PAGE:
Morton’s Neuroma can cause burning, tingling, cramping and pain between the third and forth toes. As the name implies, Neuroma refers to an enlargement of the nerve. It is considered a benign thickening of the nerve, as it passes through the bones of the feet. You can get Neuroma in any part of the foot, but it is mostly prevalent between the third and the fourth toes.
The foot and ankle has 26 bones, 33 joints, plus muscles, tendons, ligaments, arteries, veins, nerves and soft tissues. That is an incredible amount of moving, working parts to be crammed into such a small confined space as the foot. Because of the confined space, sometimes nerves can become trapped. That is the case in Morton’s Neuroma.
The nerves in the foot have narrow channels in which to lie. In the case of the nerves between the third and forth toes, two nerves (the lateral plantar and the medial plantar nerves) join and reside in the narrow channel between the toes. As the nerves join together, they become thicker than the other single nerves. It is this thickness that can lead to an impingement between the transverse metatarsal ligament and the ball of the foot. That is the technical explanation.
The trapped nerve then causes tingling or pain in the third and forth toes. This will not get better with time, but rather the symptoms will increase without treatment to relieve the compression of the trapped nerve. While surgery is an option to release the trapped nerve, there is another option that is very effective.
According to Pedram Aslmand, DPM, a foot and ankle specialist in Long Beach, California, “Alcohol injections are about 84% effective in relieving the pain of Neuroma. The beauty of this treatment is there are no incisions, no general anesthesia, and no down time.” A series of injections will be scheduled, and the total number needed depends upon the individual’s pain relief. The majority of patient’s have total relief after 4 injections, but some patients require more.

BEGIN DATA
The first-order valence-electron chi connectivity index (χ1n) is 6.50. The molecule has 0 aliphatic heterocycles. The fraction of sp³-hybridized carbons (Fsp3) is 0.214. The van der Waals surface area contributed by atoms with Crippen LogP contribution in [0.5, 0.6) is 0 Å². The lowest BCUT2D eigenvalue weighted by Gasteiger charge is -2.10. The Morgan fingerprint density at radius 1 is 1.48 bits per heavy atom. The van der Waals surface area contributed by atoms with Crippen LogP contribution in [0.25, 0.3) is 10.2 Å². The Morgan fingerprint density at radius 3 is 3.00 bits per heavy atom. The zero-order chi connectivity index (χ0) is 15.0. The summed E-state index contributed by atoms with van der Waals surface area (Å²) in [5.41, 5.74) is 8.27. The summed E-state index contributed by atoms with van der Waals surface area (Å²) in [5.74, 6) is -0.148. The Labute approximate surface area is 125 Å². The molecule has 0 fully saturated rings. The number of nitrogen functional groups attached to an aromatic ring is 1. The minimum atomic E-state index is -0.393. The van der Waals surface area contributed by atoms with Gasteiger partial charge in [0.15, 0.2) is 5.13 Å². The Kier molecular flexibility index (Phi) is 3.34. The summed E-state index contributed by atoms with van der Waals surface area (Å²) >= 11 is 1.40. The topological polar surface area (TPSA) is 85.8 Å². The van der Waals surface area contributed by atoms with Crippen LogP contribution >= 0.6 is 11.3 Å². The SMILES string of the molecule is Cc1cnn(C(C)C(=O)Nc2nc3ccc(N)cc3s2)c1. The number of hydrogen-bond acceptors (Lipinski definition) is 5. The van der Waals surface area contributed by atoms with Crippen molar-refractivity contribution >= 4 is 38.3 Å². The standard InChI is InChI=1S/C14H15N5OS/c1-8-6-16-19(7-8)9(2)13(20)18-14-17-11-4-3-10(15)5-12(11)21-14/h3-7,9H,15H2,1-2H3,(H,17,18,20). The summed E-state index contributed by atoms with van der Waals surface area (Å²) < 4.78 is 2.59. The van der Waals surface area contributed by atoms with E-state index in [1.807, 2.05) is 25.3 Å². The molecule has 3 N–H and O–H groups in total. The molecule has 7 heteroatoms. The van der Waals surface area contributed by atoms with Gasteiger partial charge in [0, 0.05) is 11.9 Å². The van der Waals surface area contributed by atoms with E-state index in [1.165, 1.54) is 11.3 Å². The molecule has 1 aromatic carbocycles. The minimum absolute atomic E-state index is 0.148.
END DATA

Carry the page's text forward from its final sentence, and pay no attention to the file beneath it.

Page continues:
After the diagnosis of Morton’s Neuroma has been established, the nerve will be isolated by ultrasound guidance. The area will be thoroughly cleansed, and a local anesthetic with a dilute alcohol solution will be injected into the nerve. This will shrink the Neuroma over time.
Patients are monitored for about 15 minutes after the procedure and then are allowed to gently be mobile on that foot. Full activities can be resumed the next day. There are no special dressings to take care of because there is no incision.
What causes Morton’s Neuroma? Aslmand says “No one is really for sure but there are some theories. The hyper-mobility between the bones causes rubbing against the nerve which causes the enlargement of the nerve. The condition is more prevalent in women than in men. It is assumed that the condition is exacerbated with shoes with a small toe box. High heels may also be a problem, as it shifts the weight to the ball of the foot. This will compound the compression of the nerve against the transverse metatarsal ligament.
While these are only suspected culprits, it is always good advice to wear shoes with as wide a toe box as possible. According to Aslmand conservative treatment of alcohol injection, padding, wider shoes and sometimes orthotics can relieve most of the symptoms. If conservative treatment fails over a nine month period, minimal incision excision is very effective.”